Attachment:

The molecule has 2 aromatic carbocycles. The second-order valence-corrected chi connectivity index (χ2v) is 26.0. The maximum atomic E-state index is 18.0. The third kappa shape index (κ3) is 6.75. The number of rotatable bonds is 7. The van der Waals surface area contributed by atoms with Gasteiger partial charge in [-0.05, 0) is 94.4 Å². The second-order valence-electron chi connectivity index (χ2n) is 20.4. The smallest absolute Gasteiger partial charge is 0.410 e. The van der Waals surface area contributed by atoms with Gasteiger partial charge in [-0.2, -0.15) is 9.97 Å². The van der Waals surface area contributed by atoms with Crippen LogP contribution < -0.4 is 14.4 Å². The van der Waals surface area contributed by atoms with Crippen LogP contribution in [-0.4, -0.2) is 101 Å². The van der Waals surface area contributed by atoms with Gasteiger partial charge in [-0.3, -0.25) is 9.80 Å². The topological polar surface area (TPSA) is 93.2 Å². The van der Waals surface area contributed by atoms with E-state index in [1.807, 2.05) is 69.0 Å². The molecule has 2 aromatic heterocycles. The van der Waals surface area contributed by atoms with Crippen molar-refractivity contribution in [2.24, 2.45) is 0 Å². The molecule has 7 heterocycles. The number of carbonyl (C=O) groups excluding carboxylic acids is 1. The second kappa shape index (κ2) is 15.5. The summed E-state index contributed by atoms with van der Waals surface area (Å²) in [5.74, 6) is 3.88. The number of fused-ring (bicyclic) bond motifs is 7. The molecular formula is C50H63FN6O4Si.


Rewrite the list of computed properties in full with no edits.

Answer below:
The molecule has 2 aromatic carbocycles. The second-order valence-corrected chi connectivity index (χ2v) is 26.0. The maximum atomic E-state index is 18.0. The third kappa shape index (κ3) is 6.75. The number of rotatable bonds is 7. The van der Waals surface area contributed by atoms with Gasteiger partial charge in [-0.05, 0) is 94.4 Å². The second-order valence-electron chi connectivity index (χ2n) is 20.4. The smallest absolute Gasteiger partial charge is 0.410 e. The van der Waals surface area contributed by atoms with Gasteiger partial charge in [-0.2, -0.15) is 9.97 Å². The van der Waals surface area contributed by atoms with Crippen LogP contribution < -0.4 is 14.4 Å². The van der Waals surface area contributed by atoms with Crippen LogP contribution in [-0.4, -0.2) is 101 Å². The van der Waals surface area contributed by atoms with Gasteiger partial charge in [-0.3, -0.25) is 9.80 Å². The topological polar surface area (TPSA) is 93.2 Å². The van der Waals surface area contributed by atoms with E-state index in [1.807, 2.05) is 69.0 Å². The molecule has 2 aromatic heterocycles. The van der Waals surface area contributed by atoms with Crippen molar-refractivity contribution in [2.24, 2.45) is 0 Å². The molecule has 7 heterocycles. The number of carbonyl (C=O) groups excluding carboxylic acids is 1. The second kappa shape index (κ2) is 15.5. The summed E-state index contributed by atoms with van der Waals surface area (Å²) in [5.74, 6) is 3.88. The number of fused-ring (bicyclic) bond motifs is 7. The molecular formula is C50H63FN6O4Si.